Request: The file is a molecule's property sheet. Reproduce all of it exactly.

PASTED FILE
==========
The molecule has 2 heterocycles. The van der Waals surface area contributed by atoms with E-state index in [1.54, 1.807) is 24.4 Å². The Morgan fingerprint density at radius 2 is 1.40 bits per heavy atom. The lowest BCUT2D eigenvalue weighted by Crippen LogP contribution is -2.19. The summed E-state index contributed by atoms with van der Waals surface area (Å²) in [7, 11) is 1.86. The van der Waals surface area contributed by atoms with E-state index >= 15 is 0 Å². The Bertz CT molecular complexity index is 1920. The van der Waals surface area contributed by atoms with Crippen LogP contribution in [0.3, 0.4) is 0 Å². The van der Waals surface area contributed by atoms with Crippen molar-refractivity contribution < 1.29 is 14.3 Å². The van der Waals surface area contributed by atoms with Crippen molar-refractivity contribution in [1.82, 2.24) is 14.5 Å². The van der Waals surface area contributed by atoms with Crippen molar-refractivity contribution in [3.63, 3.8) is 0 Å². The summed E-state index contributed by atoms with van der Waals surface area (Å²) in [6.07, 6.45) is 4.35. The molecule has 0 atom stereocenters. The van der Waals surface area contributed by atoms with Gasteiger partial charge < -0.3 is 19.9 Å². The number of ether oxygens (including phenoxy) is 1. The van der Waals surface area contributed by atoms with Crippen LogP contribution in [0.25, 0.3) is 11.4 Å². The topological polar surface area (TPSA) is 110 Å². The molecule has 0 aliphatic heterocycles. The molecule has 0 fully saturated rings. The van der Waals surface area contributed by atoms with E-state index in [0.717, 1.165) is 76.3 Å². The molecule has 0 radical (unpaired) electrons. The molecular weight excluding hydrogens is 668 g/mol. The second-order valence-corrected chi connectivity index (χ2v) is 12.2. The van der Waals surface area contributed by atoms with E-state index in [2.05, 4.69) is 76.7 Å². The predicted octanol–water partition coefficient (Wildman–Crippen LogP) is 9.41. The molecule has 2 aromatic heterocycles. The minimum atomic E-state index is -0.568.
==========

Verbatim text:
The molecule has 2 heterocycles. The van der Waals surface area contributed by atoms with E-state index in [1.54, 1.807) is 24.4 Å². The Morgan fingerprint density at radius 2 is 1.40 bits per heavy atom. The lowest BCUT2D eigenvalue weighted by Crippen LogP contribution is -2.19. The summed E-state index contributed by atoms with van der Waals surface area (Å²) in [7, 11) is 1.86. The van der Waals surface area contributed by atoms with E-state index >= 15 is 0 Å². The Bertz CT molecular complexity index is 1920. The van der Waals surface area contributed by atoms with Crippen LogP contribution in [0.3, 0.4) is 0 Å². The van der Waals surface area contributed by atoms with Crippen molar-refractivity contribution < 1.29 is 14.3 Å². The van der Waals surface area contributed by atoms with Crippen molar-refractivity contribution in [1.82, 2.24) is 14.5 Å². The van der Waals surface area contributed by atoms with Crippen molar-refractivity contribution in [3.63, 3.8) is 0 Å². The summed E-state index contributed by atoms with van der Waals surface area (Å²) in [6.07, 6.45) is 4.35. The molecule has 0 atom stereocenters. The van der Waals surface area contributed by atoms with Gasteiger partial charge < -0.3 is 19.9 Å². The number of ether oxygens (including phenoxy) is 1. The van der Waals surface area contributed by atoms with Crippen LogP contribution in [0.25, 0.3) is 11.4 Å². The topological polar surface area (TPSA) is 110 Å². The molecule has 0 aliphatic heterocycles. The molecule has 0 fully saturated rings. The van der Waals surface area contributed by atoms with E-state index in [0.717, 1.165) is 76.3 Å². The molecule has 0 radical (unpaired) electrons. The molecular weight excluding hydrogens is 668 g/mol. The second-order valence-corrected chi connectivity index (χ2v) is 12.2. The van der Waals surface area contributed by atoms with E-state index in [2.05, 4.69) is 76.7 Å². The predicted octanol–water partition coefficient (Wildman–Crippen LogP) is 9.41. The molecule has 2 aromatic heterocycles. The minimum atomic E-state index is -0.568.